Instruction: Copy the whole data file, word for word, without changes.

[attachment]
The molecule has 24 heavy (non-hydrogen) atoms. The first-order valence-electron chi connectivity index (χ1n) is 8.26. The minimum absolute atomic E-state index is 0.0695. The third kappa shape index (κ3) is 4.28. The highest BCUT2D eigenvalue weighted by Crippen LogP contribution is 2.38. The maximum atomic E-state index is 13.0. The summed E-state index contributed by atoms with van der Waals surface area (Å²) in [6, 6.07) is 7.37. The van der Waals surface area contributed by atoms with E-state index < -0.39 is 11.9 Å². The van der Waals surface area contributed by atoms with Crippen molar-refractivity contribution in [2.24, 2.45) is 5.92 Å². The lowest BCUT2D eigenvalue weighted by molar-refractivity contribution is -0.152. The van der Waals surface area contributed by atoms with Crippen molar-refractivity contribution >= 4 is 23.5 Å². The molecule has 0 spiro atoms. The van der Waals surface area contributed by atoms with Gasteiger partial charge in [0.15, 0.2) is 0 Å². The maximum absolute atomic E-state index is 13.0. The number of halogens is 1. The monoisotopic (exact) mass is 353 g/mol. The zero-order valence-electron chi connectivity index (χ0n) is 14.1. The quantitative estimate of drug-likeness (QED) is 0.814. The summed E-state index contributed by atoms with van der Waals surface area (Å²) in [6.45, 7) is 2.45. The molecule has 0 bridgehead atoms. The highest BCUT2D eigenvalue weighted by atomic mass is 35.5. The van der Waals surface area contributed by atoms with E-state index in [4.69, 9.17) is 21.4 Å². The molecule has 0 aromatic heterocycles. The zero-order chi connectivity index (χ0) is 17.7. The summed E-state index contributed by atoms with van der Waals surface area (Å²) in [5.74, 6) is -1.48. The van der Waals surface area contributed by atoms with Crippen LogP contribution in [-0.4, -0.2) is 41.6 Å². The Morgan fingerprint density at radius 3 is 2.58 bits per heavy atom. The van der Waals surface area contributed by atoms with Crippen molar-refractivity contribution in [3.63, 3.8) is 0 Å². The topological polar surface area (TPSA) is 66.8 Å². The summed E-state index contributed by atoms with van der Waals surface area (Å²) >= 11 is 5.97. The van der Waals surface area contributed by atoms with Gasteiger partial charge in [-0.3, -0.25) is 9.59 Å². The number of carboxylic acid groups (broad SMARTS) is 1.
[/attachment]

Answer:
The molecule has 24 heavy (non-hydrogen) atoms. The first-order valence-electron chi connectivity index (χ1n) is 8.26. The minimum absolute atomic E-state index is 0.0695. The third kappa shape index (κ3) is 4.28. The highest BCUT2D eigenvalue weighted by Crippen LogP contribution is 2.38. The maximum atomic E-state index is 13.0. The summed E-state index contributed by atoms with van der Waals surface area (Å²) in [6, 6.07) is 7.37. The van der Waals surface area contributed by atoms with E-state index < -0.39 is 11.9 Å². The van der Waals surface area contributed by atoms with Crippen molar-refractivity contribution in [2.24, 2.45) is 5.92 Å². The lowest BCUT2D eigenvalue weighted by molar-refractivity contribution is -0.152. The van der Waals surface area contributed by atoms with Crippen molar-refractivity contribution >= 4 is 23.5 Å². The molecule has 0 spiro atoms. The van der Waals surface area contributed by atoms with Gasteiger partial charge in [0.15, 0.2) is 0 Å². The maximum absolute atomic E-state index is 13.0. The number of halogens is 1. The monoisotopic (exact) mass is 353 g/mol. The zero-order valence-electron chi connectivity index (χ0n) is 14.1. The quantitative estimate of drug-likeness (QED) is 0.814. The summed E-state index contributed by atoms with van der Waals surface area (Å²) in [6.45, 7) is 2.45. The molecule has 0 bridgehead atoms. The highest BCUT2D eigenvalue weighted by atomic mass is 35.5. The van der Waals surface area contributed by atoms with E-state index in [4.69, 9.17) is 21.4 Å². The molecule has 0 aromatic heterocycles. The zero-order chi connectivity index (χ0) is 17.7. The summed E-state index contributed by atoms with van der Waals surface area (Å²) in [5.74, 6) is -1.48. The van der Waals surface area contributed by atoms with Crippen LogP contribution in [-0.4, -0.2) is 41.6 Å². The Morgan fingerprint density at radius 3 is 2.58 bits per heavy atom. The van der Waals surface area contributed by atoms with Crippen molar-refractivity contribution in [3.63, 3.8) is 0 Å². The topological polar surface area (TPSA) is 66.8 Å². The summed E-state index contributed by atoms with van der Waals surface area (Å²) >= 11 is 5.97. The van der Waals surface area contributed by atoms with Gasteiger partial charge in [-0.3, -0.25) is 9.59 Å². The number of carboxylic acid groups (broad SMARTS) is 1.